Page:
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|Overall User Score (7 votes)
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Strong Badia the Free is a great follow-up to Homestar Ruiner. The storyline is easier to follow, the jokes are tighter, and the puzzles are more challenging and intriguing. I wish something could have been done to fix the dialogue trees so that you know when a conversation is over, but since you can click to fast forward the conversations, it’s a minor issue. I look forward to the third episode: Baddest of the Bands.
Telltale has once again delivered a must-have WiiWare download that is by far a cut above the rest.
Video Game Generation
Strong Badia the Free’s setup addresses my major complaint with the first episode, as it allows Telltale to introduce several new areas and provide plenty of hilarity as Strong Bad attempts to gain the support of characters he’s long abused. However, seasoned adventure game fans will probably bemoan the lack of difficulty (the draw here is definitely the humor, not challenging puzzles), and the included mini-game Math Kickers is a bust. On the whole though, Strong Bad’s Cool Game for Attractive People Episode 2: Strong Badia the Free proves this can be a long and successful episodic franchise.
Cheat Code Central
The fresher elements improve on the firmly established vibe and gameplay, making this a solid follow up episode.
As with the first episode, Strongbadia the Free offers a few very enjoyable hours of pointing and clicking for fans of Homestar Runner. If you're not a fan you're probably going to be lost -- which is why you should head over to the official website right now and start catching up. These games really stand out on WiiWare and they play nicely with just the remote. Episode two is a little longer than the first and feels more complete, so here's hoping Telltale and the Chapman brothers keep improving with each episode.
Strong Badia the Free is a worthy installment to SBCG4AP. While episode two is not quite as dynamic as its predecessor, fans will nonetheless enjoy it. If one is an aficionado of either the web cartoon, the previous episodes, or simply holds a wacky sense of humor, then it is certainly worth the $10 investment.
It's here that Strong Bad separates itself from the herd. While there will be points where you'll start to feel tired of wandering back and forth between the same scenes, boredom can be staved off by simply exploring for something else. Unlike Sam & Max where random scenery items might trigger an amusing one-liner, here you're just as likely to uncover lengthy comedy tangents and playable extras. Much still depends on how funny you find the Homestar Runner web cartoons, but Strong Bad remains an episodic experience well worth making time for each month.
Although Strong Badia the Free is a shorter episode than Homestar Ruiner, it’s more perfectly formed.
It's a much fuller and funnier experience than the first episode.
Strong Badia the Free is mostly made up of all new environments, so it in no way felt like a simple recycling of Homestar Ruiner, and while the game's structure of "convert a country, to move to the next country" makes it inherently more predictable than Homestar Ruiner was, it's still full of surprises.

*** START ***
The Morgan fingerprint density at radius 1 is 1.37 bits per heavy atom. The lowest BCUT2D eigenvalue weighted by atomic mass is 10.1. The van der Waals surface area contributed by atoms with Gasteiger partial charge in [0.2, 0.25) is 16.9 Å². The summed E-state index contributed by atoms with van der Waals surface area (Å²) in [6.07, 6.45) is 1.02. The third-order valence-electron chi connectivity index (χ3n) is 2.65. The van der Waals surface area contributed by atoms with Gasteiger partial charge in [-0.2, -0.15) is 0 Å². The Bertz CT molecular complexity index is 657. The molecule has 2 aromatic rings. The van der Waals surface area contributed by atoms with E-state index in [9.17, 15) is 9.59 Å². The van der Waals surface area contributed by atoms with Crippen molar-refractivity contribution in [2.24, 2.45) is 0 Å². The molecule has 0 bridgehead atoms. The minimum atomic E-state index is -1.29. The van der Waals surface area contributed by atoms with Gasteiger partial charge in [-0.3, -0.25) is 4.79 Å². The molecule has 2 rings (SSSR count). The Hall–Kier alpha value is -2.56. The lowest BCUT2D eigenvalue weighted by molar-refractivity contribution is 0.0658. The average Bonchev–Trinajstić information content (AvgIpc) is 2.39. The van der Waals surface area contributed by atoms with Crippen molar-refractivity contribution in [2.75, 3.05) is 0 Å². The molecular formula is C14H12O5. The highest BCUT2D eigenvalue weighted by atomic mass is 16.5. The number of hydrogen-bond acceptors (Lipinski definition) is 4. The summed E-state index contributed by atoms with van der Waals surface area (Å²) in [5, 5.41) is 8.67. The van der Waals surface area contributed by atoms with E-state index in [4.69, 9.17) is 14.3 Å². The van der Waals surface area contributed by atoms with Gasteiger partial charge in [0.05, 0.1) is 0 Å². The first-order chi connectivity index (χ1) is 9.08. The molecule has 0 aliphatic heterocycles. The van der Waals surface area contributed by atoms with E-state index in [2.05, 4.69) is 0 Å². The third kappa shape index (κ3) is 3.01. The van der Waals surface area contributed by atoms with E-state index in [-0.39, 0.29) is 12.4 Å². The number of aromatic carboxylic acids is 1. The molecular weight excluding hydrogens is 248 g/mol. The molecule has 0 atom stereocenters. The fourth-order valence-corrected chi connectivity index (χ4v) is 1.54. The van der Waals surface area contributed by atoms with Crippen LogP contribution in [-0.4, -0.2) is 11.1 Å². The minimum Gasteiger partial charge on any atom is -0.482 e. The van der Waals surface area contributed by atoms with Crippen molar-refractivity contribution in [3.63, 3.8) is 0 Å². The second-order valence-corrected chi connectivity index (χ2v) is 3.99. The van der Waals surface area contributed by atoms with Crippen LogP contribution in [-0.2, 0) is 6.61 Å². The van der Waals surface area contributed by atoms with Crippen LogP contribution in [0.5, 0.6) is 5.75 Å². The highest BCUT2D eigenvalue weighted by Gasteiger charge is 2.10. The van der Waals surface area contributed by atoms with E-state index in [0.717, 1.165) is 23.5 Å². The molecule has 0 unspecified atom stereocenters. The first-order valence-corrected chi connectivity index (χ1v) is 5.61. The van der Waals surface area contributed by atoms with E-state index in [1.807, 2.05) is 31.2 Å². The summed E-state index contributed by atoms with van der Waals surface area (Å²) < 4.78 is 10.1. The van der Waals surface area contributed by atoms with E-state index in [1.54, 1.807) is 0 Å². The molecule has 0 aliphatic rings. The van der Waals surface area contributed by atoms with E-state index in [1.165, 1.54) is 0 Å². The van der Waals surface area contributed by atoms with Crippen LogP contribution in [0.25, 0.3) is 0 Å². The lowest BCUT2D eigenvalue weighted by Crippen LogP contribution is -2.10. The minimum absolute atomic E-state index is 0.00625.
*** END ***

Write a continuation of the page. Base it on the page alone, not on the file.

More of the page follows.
Strong Badia the Free tries to be something a bit different from Homestar Ruiner, and thankfully it (mostly) succeeds. However, it does so at the expense of several laughs and challenging puzzles. I can recommend it, and if you’ve wisely subscribed to the whole season you won’t be disappointed with your latest download. Homestar Runner is particularly hilarious for the entire game, especially his ‘war stories’. I do worry about the lasting appeal of this particular series, however. It’s already beginning to feel slightly stale and we’re only on Episode 2. Telltale – prove me wrong!
The game doesn’t substantially improve on the first so we can’t give it a higher rating, but if you enjoyed Homestar Ruiner then it’s safe to say that you will probably like this one just as much, if not slightly more.
Gemakei (formerly Zentendo)
Strongbadia the Free isn't a leap forward over the first episode, but really, this is more like a full-length game split into chunks, and as long as they keep coming out every month, it will prove to be a pretty solid set of adventures. The humor is still here in all its random glory, the plot is better than the first (in this reviewer's opinion, at least), and the gameplay is mostly casual and smooth. While it sometimes suffers from things being too rushed and a couple of puzzles not quite feeling like they meet their full potential, the second episode definitely provides more of what those who enjoyed the first will want. TellTale Games and HomestarRunner.com have developed this project in tandem very well. For what it is, it's worthwhile for fans, for sure. Technically speaking, there are some issues which could use attention, but overall, it is executed well.
On regrettera simplement que la plupart des blagues passent au-dessus des non-anglophones en l'absence de traduction française. Seuls les sous-titres anglais sont disponibles mais il faut reconnaitre que l'humour in-joke de la série est souvent intraduisible. Conclusion : pour être certain de ne pas se tromper, le plus simple est d'aller visionner quelques épisodes sur le site de Homestar Runner. Celui qui accroche à la série a toutes les chances d'apprécier cette adaptation fidèle.
Strong Badia the Free has some great gameplay ideas without proper implementation. As soon as it starts to get into a proper rhythm there’s a confusing portion that drives it to a deal halt, and some of the best sections of the game don’t pay off as well as they should, especially considering the Homestar Runner license.